my breakfast and give Mrs. Wood Thrush a chance to get hers."

So Peter continued on his way to the dear Old Briar-patch and
there he spent the day. As evening approached he decided to go
back to hear Melody sing again. Just as he drew near the Green
Forest he heard from the direction of the Laughing Brook a song
that caused him to change his mind and sent him hurrying in that
direction. It was a very different song from that of Melody the
Wood Thrush, yet, if he had never heard it before, Peter would
have known that such a song could come from no throat except that
of a member of the Thrush family. As he drew near the Laughing
Brook the beautiful notes seemed to ring through the Green Forest
like a bell. As Melody's song had filled Peter with a feeling of
peace, so this song stirred in him a feeling of the wonderful
mystery of life. There was in it the very spirit of the Green

It didn't take Peter long to find the singer. It was Veery, who
has been named Wilson's Thrush; and by some folks is known as the
Tawny Thrush.

At the sound of the patter of Peter's feet the song stopped
abruptly and he was greeted with a whistled "Wheeu! wheeu!" Then,
seeing that it was no one of whom he need be afraid, Veery came
out from under some ferns to greet Peter. He was smaller than
Melody the Wood Thrush, being about one-fourth smaller than
Welcome Robin. He wore a brown coat but it was not as bright as
that of his cousin, Melody. His breast was somewhat faintly
spotted with brown, and below he was white. His sides were
grayish-white and not spotted like the sides of Melody.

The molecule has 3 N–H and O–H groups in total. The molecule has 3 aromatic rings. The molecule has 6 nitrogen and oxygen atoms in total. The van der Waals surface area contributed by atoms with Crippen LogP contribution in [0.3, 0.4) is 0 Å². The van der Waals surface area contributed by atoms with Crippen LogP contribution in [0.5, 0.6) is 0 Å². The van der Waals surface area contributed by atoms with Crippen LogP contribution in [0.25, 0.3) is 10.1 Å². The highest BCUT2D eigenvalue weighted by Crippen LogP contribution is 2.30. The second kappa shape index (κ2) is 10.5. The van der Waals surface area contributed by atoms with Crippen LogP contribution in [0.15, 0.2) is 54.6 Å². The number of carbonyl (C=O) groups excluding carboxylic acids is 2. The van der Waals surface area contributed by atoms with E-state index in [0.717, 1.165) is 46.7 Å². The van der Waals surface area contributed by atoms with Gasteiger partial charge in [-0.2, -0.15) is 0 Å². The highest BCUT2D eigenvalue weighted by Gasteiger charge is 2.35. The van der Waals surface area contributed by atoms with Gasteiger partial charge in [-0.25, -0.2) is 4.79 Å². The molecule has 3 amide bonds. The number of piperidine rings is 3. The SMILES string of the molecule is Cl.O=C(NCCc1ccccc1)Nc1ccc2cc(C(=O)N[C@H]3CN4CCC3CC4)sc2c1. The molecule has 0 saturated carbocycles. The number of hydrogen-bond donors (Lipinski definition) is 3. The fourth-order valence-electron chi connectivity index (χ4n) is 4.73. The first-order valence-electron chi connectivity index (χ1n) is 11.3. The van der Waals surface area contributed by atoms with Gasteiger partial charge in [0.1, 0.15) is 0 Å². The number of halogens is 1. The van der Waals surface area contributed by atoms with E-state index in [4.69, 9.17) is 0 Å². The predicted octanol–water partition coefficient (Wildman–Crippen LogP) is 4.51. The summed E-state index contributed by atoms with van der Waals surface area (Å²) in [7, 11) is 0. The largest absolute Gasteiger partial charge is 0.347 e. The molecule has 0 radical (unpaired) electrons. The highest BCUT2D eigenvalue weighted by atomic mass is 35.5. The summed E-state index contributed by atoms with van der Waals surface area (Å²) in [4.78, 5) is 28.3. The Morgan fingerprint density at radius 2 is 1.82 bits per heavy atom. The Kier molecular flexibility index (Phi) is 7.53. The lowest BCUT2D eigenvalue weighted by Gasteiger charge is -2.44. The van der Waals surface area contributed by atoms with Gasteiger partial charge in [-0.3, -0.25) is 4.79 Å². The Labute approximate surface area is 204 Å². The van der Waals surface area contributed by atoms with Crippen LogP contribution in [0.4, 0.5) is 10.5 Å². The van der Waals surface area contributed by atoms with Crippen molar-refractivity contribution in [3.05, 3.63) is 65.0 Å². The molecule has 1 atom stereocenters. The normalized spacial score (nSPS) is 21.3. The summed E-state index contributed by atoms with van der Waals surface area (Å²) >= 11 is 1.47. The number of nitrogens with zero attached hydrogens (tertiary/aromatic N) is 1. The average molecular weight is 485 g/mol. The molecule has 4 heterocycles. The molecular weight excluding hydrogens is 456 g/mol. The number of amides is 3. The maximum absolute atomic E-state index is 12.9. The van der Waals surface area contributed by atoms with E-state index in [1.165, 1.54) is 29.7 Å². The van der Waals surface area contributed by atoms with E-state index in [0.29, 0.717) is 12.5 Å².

"I heard you singing and I just had to come over to see you,"
cried Peter.

"I hope you like my song," said Veery. "I love to sing just at
this hour and I love to think that other people like to hear me."

"They do," declared Peter most emphatically. "I can't imagine how
anybody could fail to like to hear you. I came 'way over here
just to sit a while and listen. Won't you sing some more for me,

"I certainly will, Peter," replied Veery. "I wouldn't feel that I
was going to bed right if I didn't sing until dark. There is no
part of the day I love better than the evening, and the only way
I can express my happiness and my love of the Green Forest and
the joy of just being back here at home is by singing."

Veery slipped out of sight, and almost at once his bell-like
notes began to ring through the Green Forest. Peter sat right
where he was, content to just listen and feel within himself the
joy of being alive and happy in the beautiful spring season which
Veery was expressing so wonderfully. The B1ack Shadows grew
blacker. One by one the little stars came out and twinkled down
through the tree tops. Finally from deep in the Green Forest
sounded the hunting call of Hooty the Owl. Veery's song stopped.
"Good night, Peter," he called softly.

"Good night, Veery," replied Peter and hopped back towards the
Green Meadows for a feast of sweet clover.

CHAPTER XXXII Peter Saves a Friend and Learns Something.

Peter Rabbit sat in a thicket of young trees on the edge of the
Green Forest. It was warm and Peter was feeling lazy. He had
nothing in particular to do, and as he knew of no cooler place he
had squatted there to doze a bit and dream a bit. So far as he
knew, Peter was all alone. He hadn't seen anybody when he entered
that little thicket, and though he had listened he hadn't heard a
sound to indicate that he didn't have that thicket quite to
himself. It was very quiet there, and though when he first
entered he hadn't the least intention in the world of going to
sleep, it wasn't long before he was dozing.

Now Peter is a light sleeper, as all little people who never know
when they may have to run for their lives must be. By and by he
awoke with a start, and he was very wide awake indeed. Something
had wakened him, though just what it was he couldn't say. His
long ears stood straight up as he listened with all his might for
some little sound which might mean danger. His wobbly little nose
wobbled very fast indeed as it tested the air for the scent of a
possible enemy. Very alert was Peter as he waited.

For a few minutes he heard nothing and saw nothing. Then, near
the outer edge of the thicket, he heard a great rustling of dry
leaves. It must have been this that had wakened him. For just an
instant Peter was startled, but only for an instant. His long
ears told him at once that that noise was made by some one